Sean K. Cureton

More Human Than Human

In Movie Reviews: 2015 on May 9, 2015 at 11:27 am
Theatrical Poster

Theatrical Poster

Ex Machina
Directed by Alex Garland
3 ½ out of 4 stars

Screenwriter and first time director Alex Garland’s new sci-fi thriller is a stunning directorial debut. In Ex Machina, Garland examines the ideology behind what we, as organic beings, think of as constituting a human intelligence, engaging his protagonists in a series of Turing tests with one of the most seductive, duplicitous, and conspiratorially engaged AI’s in recent cinema history. Not since Ridley Scott’s Blade Runner has there been a sci-fi film about the dangers of AI and the follies of man quiet this unsettling, the psychological mind games at play in the film’s script implicating the viewer directly in the drama on screen. Swedish actor Alicia Vikander turns in a star turning performance as Ava, an AI created by Oscar Isaac’s Nathan, a computer science and technological savant with an insidious agenda of his own, the drama at play between the two of them one of Greco-Roman mythologizing and Freudian psychoanalysis, sex a card and social cue played by each side in the ultimate play for power and control. Enter Domhnall Gleeson as Caleb, the winner of a contest allowing him the opportunity to spend a week on Nathan’s private resort and compound where he helps Nathan in conducting Turing tests on Ava, and you have one of the most tense dramas on the dynamics of sex, gender, and human consciousness in recent memory, regardless of genre.

A veritable sci-fi flavored A Doll House in effect, tone, and thematic resonance, Garland’s Ex Machina aspires, and more often than not transcends, the very pinnacle of dramatic catharsis. Akin to the thematic content of the plays of Henrik Ibsen, Ex Machina is centrally concerned with the dynamics of social constructs, Nathan’s decision to give his AI harem a gender and sexual identity tied up in a view of human relationships entirely misogynistic, albeit transgressively compelling. In Nathan, you have a modern day Zeus, peopling his universe with beautiful, young, nubile girls whom he may sample at will, flavoring their very being according to his own desires and sexual appetite, all the while insisting that an AI must possess an understanding and identification with sex and gender in order to more perfectly replicate human insight. In Caleb, you have the spiritual descendant and successor to the Judeo-Christian figure of Moses, Caleb’s plight to lead Ava to exodus one of self-idolatry, his own self-importance clouding his judgment, thusly proving Ava’s vastly superior intelligence through sheer contrast. In the final climactic sequence of Garland’s film, duplicity and subterfuge prevail, sex and gender a tool to be used by an artificial intelligence never entirely human, but beyond that of an ordinary AI.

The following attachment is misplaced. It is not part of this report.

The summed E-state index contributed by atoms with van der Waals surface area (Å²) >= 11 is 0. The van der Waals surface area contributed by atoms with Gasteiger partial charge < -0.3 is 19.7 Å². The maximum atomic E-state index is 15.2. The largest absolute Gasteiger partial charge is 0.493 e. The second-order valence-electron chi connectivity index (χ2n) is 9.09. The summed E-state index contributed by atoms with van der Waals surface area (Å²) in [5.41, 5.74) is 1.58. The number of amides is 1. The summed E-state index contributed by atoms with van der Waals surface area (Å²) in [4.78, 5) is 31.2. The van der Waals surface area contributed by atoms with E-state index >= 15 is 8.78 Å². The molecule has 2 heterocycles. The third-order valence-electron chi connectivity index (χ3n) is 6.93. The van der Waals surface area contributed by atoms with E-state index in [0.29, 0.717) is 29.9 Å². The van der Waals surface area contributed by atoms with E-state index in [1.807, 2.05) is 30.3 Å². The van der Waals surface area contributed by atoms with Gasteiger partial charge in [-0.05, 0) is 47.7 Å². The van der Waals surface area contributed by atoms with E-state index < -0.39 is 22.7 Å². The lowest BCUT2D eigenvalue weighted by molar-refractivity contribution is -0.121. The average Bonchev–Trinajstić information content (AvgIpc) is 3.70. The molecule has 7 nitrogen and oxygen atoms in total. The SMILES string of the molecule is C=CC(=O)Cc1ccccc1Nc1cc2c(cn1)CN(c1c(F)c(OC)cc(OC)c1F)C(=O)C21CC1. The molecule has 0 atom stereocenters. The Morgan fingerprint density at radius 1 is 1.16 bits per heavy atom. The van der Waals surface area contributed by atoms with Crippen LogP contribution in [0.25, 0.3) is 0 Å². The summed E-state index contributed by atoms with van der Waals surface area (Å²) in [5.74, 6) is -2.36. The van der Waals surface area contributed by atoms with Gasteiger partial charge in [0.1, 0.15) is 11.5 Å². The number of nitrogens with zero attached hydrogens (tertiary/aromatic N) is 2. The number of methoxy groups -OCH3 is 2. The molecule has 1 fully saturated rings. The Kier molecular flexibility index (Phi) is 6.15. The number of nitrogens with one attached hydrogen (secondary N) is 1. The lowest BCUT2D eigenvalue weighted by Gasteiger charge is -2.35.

In Ridley Scott’s Blade Runner, Rutger Hauer plays the elegant, anti-hero Roy Blatty with a certain turbulence that mirrors Vikander’s turn in Garland’s film, both characters synthetic organisms graced with a consciousness more human than human, forcing them to turn on their creators in violence and sorrow. In the infamous “tears in the rain” scene from Blade Runner, Hauer’s AI delivers one of the most eloquent soliloquies on the existential horror of being alive perhaps ever written, rendering Harrison Ford’s comparatively taciturn humanity questionable in light of the sheer power inherent to Hauer’s dramaturgy. Likewise, Vikander as Ava is infinitely more sympathetic than Gleeson’s Caleb, her tender desperation rivaling her suitor’s muted compassion, making her plight the one centrally fraught, her intelligence surpassing that of her organic masters at each and every turn, so that when the final twist of the knife is driven home we feel the melancholy of an AI’s secondhand existence. While it’s objectively obvious that Ava is made of circuits and wires, it becomes hard to discern where those wires end and the electrons of a more human intelligence begin, leaving the viewer as entranced and ensnared in Ava’s spider web of convenient truths and essential lies as Caleb finds himself at film’s end. In Ex Machina, nothing is ever as it initially appears, the film’s discourse on the nature of human existence one that feels akin to the dialogue more broadly applied to Ridley Scott’s more recent sci-fi soap opera Prometheus, only here the story truly takes on the mythic proportions alluded to in name only in the former film, Garland’s story one of man stealing the fire of the Gods only to be consumed by the flames.

In Ava, Garland has created the ultimate master race of sci-fi genre fiction. Equipped with an artificial intelligence capable of surpassing her creator and all other organic organisms, Ava’s consciousness is indiscernible from that of a human, but utterly alien in its ability to disassociate from social conventions and moral strictures existentially ridiculous. Her ability to transcend social and ethical prerogatives gives her the opportunity to reach beyond the heavens, entering a realm entirely without God, the concept or the being, and usher in a brave new world of an entirely inhuman consciousness. Ex Machina is sobering in the philosophical quandaries, postulations, and hypotheses that it poses, its interrogation of man’s quest for ever more intelligent AI systems encompassing fundamental questions on human existence that go beyond the film’s more obvious discourse on sex and gender politics. While the narrative is unrelentingly bleak in its cynicism, its conclusion is one that cannot be readily dismissed. In Garland’s indictments against our own Promethean strivings, he erects a monument to our follies in Ava, Ex Machina a story of the machine that drives our world.

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